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Design Rules for Multi-Electron Systems in Next-Generation Batteries: From Mg Electrode-Electrolyte Interface to Anion Redox Activation in Li-Rich Sulfides


Kim, Seong Shik (Steve) (2023) Design Rules for Multi-Electron Systems in Next-Generation Batteries: From Mg Electrode-Electrolyte Interface to Anion Redox Activation in Li-Rich Sulfides. Dissertation (Ph.D.), California Institute of Technology. doi:10.7907/v52j-t589.


Li-ion batteries (LIBs) have revolutionized the modern world, powering portable electronic devices and more recently realizing electrification of transportation. With more technological advancements that further improved the performance, LIBs also play an important role as one of the most promising energy storage systems in transforming into renewable energy sources and achieving net zero emissions. However, state-of-the-art intercalation-based LIBs are beginning to mature and reach their theoretical capacity limits. To further improve the electrochemical performance of batteries and meet growing demands of energy storage applications, there have been growing efforts to increase the energy density beyond the limits of conventional LIBs. In this thesis, we examine two examples of multi-electron systems–Mg electrolytes and Li-rich sulfide cathode materials–to gain insights and establish design principles.

First, we explore the magnesium aluminum chloride complex (MACC) electrolyte to study the role of the electrode-electrolyte interface in Mg charge transfer. We demonstrate that MACC electrolyte which normally requires electrolytic conditioning can be chemically activated by the small addition of Mg(HMDS)₂. Solution-phase characterization reveals that Mg(HMDS)₂ helps prevent the formation of passivating film on the Mg surface by scavenging trace amounts of H₂O. Mg(HMDS)₂ also reacts with MACC to form free Cl⁻ which decorates the Mg surface which facilitates Mg electrodeposition and stripping.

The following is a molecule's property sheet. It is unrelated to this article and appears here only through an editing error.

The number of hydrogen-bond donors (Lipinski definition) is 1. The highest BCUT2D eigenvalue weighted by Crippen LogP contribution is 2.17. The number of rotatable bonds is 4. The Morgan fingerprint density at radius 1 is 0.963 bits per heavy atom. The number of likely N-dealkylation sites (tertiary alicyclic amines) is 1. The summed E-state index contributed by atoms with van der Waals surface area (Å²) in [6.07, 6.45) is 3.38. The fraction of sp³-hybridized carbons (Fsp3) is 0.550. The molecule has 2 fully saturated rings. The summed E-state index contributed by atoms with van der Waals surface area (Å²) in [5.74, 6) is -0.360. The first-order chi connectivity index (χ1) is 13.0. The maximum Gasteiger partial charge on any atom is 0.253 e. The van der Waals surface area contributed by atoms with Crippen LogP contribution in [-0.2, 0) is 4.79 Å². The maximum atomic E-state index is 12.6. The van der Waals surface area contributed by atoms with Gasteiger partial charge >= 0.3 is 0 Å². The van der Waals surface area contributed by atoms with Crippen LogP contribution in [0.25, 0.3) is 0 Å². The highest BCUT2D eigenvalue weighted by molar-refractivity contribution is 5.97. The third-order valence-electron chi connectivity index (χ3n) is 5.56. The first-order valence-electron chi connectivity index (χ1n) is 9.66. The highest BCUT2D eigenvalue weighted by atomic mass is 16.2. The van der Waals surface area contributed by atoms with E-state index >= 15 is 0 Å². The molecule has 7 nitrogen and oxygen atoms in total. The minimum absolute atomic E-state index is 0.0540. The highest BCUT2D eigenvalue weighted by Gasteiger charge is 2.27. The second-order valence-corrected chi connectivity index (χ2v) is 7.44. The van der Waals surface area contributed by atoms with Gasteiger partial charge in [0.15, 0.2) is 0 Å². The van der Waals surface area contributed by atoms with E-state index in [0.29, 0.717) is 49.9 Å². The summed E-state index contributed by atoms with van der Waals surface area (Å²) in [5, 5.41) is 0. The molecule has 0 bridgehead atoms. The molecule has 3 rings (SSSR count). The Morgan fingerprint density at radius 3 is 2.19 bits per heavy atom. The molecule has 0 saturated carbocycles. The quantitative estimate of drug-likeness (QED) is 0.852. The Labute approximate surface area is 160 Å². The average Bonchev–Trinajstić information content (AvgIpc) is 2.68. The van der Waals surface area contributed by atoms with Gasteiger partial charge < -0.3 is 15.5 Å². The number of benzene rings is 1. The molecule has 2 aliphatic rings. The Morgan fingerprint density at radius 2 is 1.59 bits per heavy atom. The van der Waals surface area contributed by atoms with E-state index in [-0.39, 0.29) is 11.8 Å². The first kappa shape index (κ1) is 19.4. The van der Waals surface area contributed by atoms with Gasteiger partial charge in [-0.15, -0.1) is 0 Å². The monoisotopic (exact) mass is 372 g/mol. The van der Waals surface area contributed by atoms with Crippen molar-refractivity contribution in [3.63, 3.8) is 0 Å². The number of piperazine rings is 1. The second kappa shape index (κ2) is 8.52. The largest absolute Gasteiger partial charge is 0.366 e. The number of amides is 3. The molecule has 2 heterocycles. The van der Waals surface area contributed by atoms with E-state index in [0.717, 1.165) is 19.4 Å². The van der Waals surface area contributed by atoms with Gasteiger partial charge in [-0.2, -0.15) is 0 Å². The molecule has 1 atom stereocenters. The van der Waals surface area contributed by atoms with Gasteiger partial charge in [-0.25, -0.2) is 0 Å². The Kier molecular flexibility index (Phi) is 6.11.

Next, we investigate three different alkali-rich sulfides-LiNaFeS₂, LiNaCoS₂, and Li1.33-1.33zTi0.67+0.33zVaczS₂ - to probe the role of electronic and physical structure in governing reversible anion redox. We demonstrate that cryomilling LiNaFeS₂ mitigates particle fracturing by increasing microstrain and reducing crystallite size. Isostructural LiNaCoS₂ exhibits more covalent interactions between the transition metal-d and S-p states compared to LiNaFeS₂, but undergoes an irreversible conversion reaction. Lastly, Li₂TiS₃ exhibits no electrochemical activity, but introducing cationic vacancies in Li1.33-1.33zTi0.67+0.33zVaczS₂ activates S oxidation. Li1.33-1.33zTi0.67+0.33zVaczS₂ is studied further to study first-cycle activation and voltage hysteresis in Li-rich sulfides.

Item Type:Thesis (Dissertation (Ph.D.))
Subject Keywords:batteries, cathodes, sulfide materials, mg electrolytes, energy storage, anion redox
Degree Grantor:California Institute of Technology
Division:Chemistry and Chemical Engineering
Major Option:Chemical Engineering
Thesis Availability:Not set
Research Advisor(s):
  • See, Kimberly A.
Thesis Committee:
  • Wang, Zhen-Gang (chair)
  • Brady, John F.
  • Agapie, Theodor
  • See, Kimberly
Defense Date:15 May 2023
Funding AgencyGrant Number
Department of Energy (DOE)UNSPECIFIED
Record Number:CaltechTHESIS:06032023-004803929
Persistent URL:
Related URLs:
URLURL TypeDescription adapted for Ch. 2 adapted for Ch. 3 adapted for Ch. 4
Kim, Seong Shik (Steve)0000-0003-2604-6392
Default Usage Policy:No commercial reproduction, distribution, display or performance rights in this work are provided.
ID Code:16071
Deposited By: Seong Shik Kim
Deposited On:03 Jun 2023 01:18
Last Modified:15 Nov 2023 20:54

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